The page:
December 8, 2010 / 11:35 AM / 7 years ago

Assange "man of the year" in Naples nativity creches

NAPLES (Reuters Life!) - Wikileaks founder Julian Assange may be alone in jail in London, but in the traditional Neapolitan Christmas creches he is in good company -- with Jesus, Mary and Joseph.

<p>A figure of Wikileaks founder Julian Assange is placed in a Neapolitan Christmas creche by Gennaro Di Virgilio depicting the Nativity of Jesus in Naples, December 6, 2010. In recent decades, artists and craftsmen who make Neapolitan creches have used them to portray the signs of the times. Assange, who is depicted holding his trusty laptop, was created by Di Virgilio, who each year chooses at least one contemporary character to sculpt and place near the scenes of the traditional story of Jesus' birth in a manger. There is only one copy of Assange statuette which costs around 130 euros. This year, the southern city's garbage crisis also has become a recurring theme among the artists and craftsmen whose shops, along the narrow Via San Gregorio Armeno street, specialise in Christmas statues, creches and trinkets all year. REUTERS/Ciro De Luca</p>

Assange, who is depicted holding his trusty lap top, was created by Gennaro Di Virgilio, who each year chooses at least one contemporary character to sculpt and place near the scenes of the traditional story of Jesus’ birth in a manger.

“I included him to poke a little fun at the world and have a good time,” said Di Virgilio, 29, whose family has been making nativity statuettes and ornate creches since 1830.

In recent decades, artists and craftsmen who make Neapolitan creches have used them to portray the signs of the times.

“In a sense, Assange is the man of the year,” said Di Virgilio, whose tiny shop is one of many on a narrow Naples street named Via San Gregorio Armeno that specialized in Christmas statues, creches and trinkets all year.

There is only one copy of the Assange statuette, which costs 130 euros. Di Virgilio says he will make others on request.

There are, however, multiple copies of statuettes of Prime Minister Silvio Berlusconi that Italians can place in the manger with the Holy Family, the wise men, the ox and the sheep.

This year, the southern city’s garbage crisis has become a recurring theme among the artists and craftsmen along the street, which is barely three meters wide.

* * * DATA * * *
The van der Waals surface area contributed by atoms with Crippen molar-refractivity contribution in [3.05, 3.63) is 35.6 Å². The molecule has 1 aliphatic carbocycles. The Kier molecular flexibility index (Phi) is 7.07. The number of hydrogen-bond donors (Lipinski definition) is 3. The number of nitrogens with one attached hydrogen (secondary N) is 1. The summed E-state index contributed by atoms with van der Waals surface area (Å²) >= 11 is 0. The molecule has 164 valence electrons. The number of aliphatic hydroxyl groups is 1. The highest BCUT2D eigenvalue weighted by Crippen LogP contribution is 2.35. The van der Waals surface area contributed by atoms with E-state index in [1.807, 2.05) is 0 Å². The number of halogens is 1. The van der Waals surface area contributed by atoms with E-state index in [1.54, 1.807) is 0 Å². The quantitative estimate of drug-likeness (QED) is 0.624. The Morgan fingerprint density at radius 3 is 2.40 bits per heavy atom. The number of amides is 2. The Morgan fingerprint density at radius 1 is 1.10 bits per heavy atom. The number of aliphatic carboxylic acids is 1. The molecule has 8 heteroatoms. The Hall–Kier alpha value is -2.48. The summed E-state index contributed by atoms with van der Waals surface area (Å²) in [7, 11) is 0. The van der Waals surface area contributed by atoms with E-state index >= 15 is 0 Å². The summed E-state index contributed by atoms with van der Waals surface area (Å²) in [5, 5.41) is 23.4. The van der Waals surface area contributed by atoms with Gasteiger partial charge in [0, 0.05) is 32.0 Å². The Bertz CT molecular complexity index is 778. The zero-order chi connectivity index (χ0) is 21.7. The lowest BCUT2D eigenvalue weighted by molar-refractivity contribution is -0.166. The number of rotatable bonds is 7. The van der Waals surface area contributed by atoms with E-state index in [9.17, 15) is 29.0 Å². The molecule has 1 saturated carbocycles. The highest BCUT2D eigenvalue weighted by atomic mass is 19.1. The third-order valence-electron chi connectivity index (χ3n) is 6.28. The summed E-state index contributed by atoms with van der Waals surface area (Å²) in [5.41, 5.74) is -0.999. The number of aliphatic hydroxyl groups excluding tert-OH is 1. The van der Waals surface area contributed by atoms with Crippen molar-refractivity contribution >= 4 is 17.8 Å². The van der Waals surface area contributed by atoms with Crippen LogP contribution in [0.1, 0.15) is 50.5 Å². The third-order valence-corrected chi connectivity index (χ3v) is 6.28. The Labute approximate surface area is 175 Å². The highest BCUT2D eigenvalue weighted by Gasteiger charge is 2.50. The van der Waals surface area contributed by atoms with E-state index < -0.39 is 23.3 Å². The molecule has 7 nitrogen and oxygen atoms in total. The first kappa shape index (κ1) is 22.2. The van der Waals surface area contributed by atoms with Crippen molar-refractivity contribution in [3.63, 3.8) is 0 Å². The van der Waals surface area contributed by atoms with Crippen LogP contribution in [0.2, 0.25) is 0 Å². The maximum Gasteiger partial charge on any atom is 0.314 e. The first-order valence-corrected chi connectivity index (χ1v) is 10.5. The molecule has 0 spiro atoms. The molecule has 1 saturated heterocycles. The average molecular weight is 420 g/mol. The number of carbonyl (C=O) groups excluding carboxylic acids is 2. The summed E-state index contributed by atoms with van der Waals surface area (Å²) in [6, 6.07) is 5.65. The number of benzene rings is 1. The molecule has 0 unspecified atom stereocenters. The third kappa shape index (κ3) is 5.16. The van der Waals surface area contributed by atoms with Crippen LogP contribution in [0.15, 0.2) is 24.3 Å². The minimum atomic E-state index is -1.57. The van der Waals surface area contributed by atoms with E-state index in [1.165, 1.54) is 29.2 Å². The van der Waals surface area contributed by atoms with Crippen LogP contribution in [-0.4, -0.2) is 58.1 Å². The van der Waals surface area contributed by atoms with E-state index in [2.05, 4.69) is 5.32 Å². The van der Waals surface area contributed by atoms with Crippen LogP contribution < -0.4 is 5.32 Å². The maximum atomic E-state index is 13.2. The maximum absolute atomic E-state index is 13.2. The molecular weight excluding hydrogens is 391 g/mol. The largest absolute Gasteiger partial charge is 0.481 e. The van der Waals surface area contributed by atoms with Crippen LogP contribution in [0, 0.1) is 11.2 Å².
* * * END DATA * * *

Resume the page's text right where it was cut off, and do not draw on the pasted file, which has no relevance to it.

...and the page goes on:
And so it came to pass that the Madonna, St. Joseph and even the baby Jesus wear face masks to protect themselves from the stench of the uncollected garbage in Naples.

<p>A Neapolitan Christmas creche by Gennaro Di Virgilio depicting the Nativity of Jesus with baby Jesus wearing a face mask is displayed in Naples, December 6, 2010. In recent decades, artists and craftsmen who make Neapolitan creches have used them to portray the signs of the times. This year, the southern city's garbage crisis has become a recurring theme among the artists and craftsmen whose shops, along the narrow Via San Gregorio Armeno street, specialise in Christmas statues, creches and trinkets all year. And so it came to pass that the Madonna, St. Joseph and even the baby Jesus wear face masks to protect themselves from the stench of the uncollected garbage in Naples. REUTERS/Ciro De Luca</p>

GARBAGE CRISIS IN MINIATURE

“I meant this to be a provocation to those who govern us. I don’t think it’s nice to put sacks of garbage in the manger near the baby Jesus but it was necessary,” said Di Virgilio.

“We needed to get this message across,” he said.

<p>A Neapolitan Christmas creche by Gennaro Di Virgilio depicting the Nativity of Jesus with the Madonna and baby Jesus wearing face masks is displayed in Naples, December 6, 2010. In recent decades, artists and craftsmen who make Neapolitan creches have used them to portray the signs of the times. This year, the southern city's garbage crisis has become a recurring theme among the artists and craftsmen whose shops along the narrow Via San Gregorio Armeno street, specialise in Christmas statues, creches and trinkets all year. And so it came to pass that the Madonna, St. Joseph and even the baby Jesus wear face masks to protect themselves from the stench of the uncollected garbage in Naples. REUTERS/Ciro De Luca</p>

Last month, the European Union said Italy could face huge fines because it had failed to comply with a European court ruling on the chronic Naples garbage crisis that has left tons of uncollected trash on the city streets this year.

The crisis has subsided and most of the historic center has returned to normal. But huge piles of garbage were still strewn on the streets of peripheral neighborhoods.

Neapolitan creches, whose origins go back several hundred years and developed into an art form in the Baroque period, have traditionally included others besides the Biblical characters of the Holy Family, the Magi as well as barn animals and shepherds.

They have included bakers, blacksmiths, weavers, fishmongers and over the years became mechanized with miniature wine and olive presses to portray every day life.

More than 10 years ago, the artists on the street began broadening the cast of characters to include contemporary figures such as soccer superstar Diego Maradona.

Berlusconi continues to be a hot item. There are versions of him burning in hell like a Dante-esque character, of him on his knees asking his wife forgiveness for marital transgressions and with a teenaged nightclub dancer known as Ruby.

Editing by Paul Casciato

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